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What Iran's 'Punch' to the West Might Be

If ever there were a time for Iranian chest-thumping, it would be now. The 31st anniversary of the regime's Islamic Revolution is less than a week away, but authorities anticipate that the celebrations will be marred by a new round of antigovernment protests led by opposition leader Mir Hossein Mousavi.

If ever there were a time for Iranian chest-thumping, it would benow. The 31st anniversary of the regime's Islamic Revolution is lessthan a week away, but authorities anticipatethat the celebrations will be marred by a new round of antigovernmentprotests led by opposition leader Mir Hossein Mousavi. Adding fuel tothe fire, Monday brought news that senior officials from Russia hadjoined with their counterparts in the United States and France inpressing for tougher sanctions against Iran, bringing the U.N. SecurityCouncil an important step closer to implementing a sanctions program.

For their part, the leaders of the Islamic Republic are stepping uptheir rhetoric. Iran's defense minister announced on Monday that themilitary had conducted successful tests on new drones and air defenses.The same day, Iran's supreme leader, Ayatollah Ali Khamenei, tolda group of Iranian Air Force personnel that the Iranian nation will"punch the arrogance" of Western powers on Thursday, the day of theanniversary, "in a way that will leave them stunned."

Iran analysts are scrambling to figure out how the mysterious"punch" might land. For now, most are scratching their heads. Morelikely than not, they say, the whole incident consists of more huffingand puffing than real brinksmanship. “The Iranians are trouble to besure, but they’re also known to exaggerate their capabilities,especially when it comes to their military and nuclear programs," saidone U.S. counterterrorism official. "They have multiple incentives tohype the facts—to try to deter a potential attack from abroad, tostrike a better bargain in international negotiations, or to stokenationalism at home."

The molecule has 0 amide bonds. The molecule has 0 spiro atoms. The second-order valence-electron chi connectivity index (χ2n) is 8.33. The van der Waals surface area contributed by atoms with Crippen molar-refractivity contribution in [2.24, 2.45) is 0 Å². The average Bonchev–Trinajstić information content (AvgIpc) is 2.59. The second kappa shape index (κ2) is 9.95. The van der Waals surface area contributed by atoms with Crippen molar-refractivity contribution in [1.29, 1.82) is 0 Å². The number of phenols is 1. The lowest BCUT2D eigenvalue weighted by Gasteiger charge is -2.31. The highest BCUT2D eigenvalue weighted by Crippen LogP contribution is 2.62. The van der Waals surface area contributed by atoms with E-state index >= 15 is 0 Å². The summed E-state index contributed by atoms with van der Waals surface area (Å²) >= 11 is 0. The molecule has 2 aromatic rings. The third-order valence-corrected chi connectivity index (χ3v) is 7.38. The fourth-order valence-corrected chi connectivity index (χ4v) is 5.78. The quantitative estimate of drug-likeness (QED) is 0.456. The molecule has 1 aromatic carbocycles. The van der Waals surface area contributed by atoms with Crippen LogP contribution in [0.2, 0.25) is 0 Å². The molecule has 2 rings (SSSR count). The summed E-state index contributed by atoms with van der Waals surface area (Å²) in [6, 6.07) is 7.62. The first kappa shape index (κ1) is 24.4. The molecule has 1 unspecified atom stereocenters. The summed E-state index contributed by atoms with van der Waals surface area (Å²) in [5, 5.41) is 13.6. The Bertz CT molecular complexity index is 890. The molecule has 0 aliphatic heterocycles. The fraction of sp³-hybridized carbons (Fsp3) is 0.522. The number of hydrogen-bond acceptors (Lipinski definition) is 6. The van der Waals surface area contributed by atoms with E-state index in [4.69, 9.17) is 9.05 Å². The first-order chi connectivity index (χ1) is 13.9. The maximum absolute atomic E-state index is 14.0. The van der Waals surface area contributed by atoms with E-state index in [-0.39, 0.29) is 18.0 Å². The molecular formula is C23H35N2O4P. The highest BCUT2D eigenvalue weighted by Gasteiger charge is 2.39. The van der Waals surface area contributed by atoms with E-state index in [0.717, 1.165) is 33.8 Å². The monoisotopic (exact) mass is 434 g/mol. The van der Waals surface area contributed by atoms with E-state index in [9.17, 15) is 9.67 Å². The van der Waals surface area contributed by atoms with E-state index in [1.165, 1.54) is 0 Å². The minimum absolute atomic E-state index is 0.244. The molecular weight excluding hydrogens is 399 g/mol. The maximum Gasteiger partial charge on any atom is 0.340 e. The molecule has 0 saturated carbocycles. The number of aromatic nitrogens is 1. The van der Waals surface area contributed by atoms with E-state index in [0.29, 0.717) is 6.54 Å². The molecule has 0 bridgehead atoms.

That squares with what Iran watchers know about the regime's capabilities at this point. The reality is that Iran isn't yet in a position to carry out a nuclear test. Attacks on foreign soil seem similarly improbable. Although Iranian leaders are famous for their blustery threats, nobody can quite believe Khamenei would risk pursuing an actual attack on Israel or a terrorist act in the West, which would both provoke more confrontation than they're worth. In line with the drone testing, it is possible that the "punch" could be some sort of longer-range missile test. Still, while cause for concern, that would hardly constitute a threat worth hyperventilating over. Even less troubling (at least in the geopolitical sense) is our colleague Maziar Bahari's assessment. "He just means that everyone will come to the street and will show how popular Iranian government is," he wrote in an e-mail.

What would be more cause for concern—and probably more to Tehran's liking—is if the provocation were to yield a Western strike, a move that could undermine the opposition movement by uniting dissidents and the regime in patriotic anger over foreign intervention. That leaves a prickly path to tread for Western officials. Monday brought newsthat the Russians were finally on board with a program of sanctions, but China is standing strong as the loneholdout on the U.N. Security Council. As Melinda Liu points out, prospects for Chinese acquiescence are not good. If they're unable to rein in Iran's top trading partner, Western leaders may have to settle on an alternative response. The danger would be choosing one that plays right into Khamenei's hand.

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